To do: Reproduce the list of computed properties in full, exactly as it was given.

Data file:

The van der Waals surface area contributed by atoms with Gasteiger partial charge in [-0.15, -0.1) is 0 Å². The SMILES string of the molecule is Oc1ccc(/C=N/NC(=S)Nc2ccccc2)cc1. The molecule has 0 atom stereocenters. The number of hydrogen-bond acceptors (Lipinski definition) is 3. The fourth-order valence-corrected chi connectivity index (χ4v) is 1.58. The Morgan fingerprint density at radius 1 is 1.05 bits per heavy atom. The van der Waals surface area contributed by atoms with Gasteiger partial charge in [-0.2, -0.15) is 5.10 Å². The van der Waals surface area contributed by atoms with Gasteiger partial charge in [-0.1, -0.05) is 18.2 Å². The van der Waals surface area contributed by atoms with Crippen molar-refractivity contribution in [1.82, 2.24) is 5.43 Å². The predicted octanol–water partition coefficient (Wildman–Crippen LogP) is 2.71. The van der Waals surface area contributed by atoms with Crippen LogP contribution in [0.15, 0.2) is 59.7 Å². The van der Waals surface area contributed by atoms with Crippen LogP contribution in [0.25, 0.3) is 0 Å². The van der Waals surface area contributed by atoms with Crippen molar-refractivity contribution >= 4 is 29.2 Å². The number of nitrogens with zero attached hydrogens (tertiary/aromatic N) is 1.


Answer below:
The van der Waals surface area contributed by atoms with Gasteiger partial charge in [-0.15, -0.1) is 0 Å². The SMILES string of the molecule is Oc1ccc(/C=N/NC(=S)Nc2ccccc2)cc1. The molecule has 0 atom stereocenters. The number of hydrogen-bond acceptors (Lipinski definition) is 3. The fourth-order valence-corrected chi connectivity index (χ4v) is 1.58. The Morgan fingerprint density at radius 1 is 1.05 bits per heavy atom. The van der Waals surface area contributed by atoms with Gasteiger partial charge in [-0.2, -0.15) is 5.10 Å². The van der Waals surface area contributed by atoms with Gasteiger partial charge in [-0.1, -0.05) is 18.2 Å². The van der Waals surface area contributed by atoms with Crippen molar-refractivity contribution in [1.82, 2.24) is 5.43 Å². The predicted octanol–water partition coefficient (Wildman–Crippen LogP) is 2.71. The van der Waals surface area contributed by atoms with Crippen LogP contribution in [0.15, 0.2) is 59.7 Å². The van der Waals surface area contributed by atoms with Crippen LogP contribution in [0.25, 0.3) is 0 Å². The van der Waals surface area contributed by atoms with Crippen molar-refractivity contribution >= 4 is 29.2 Å². The number of nitrogens with zero attached hydrogens (tertiary/aromatic N) is 1.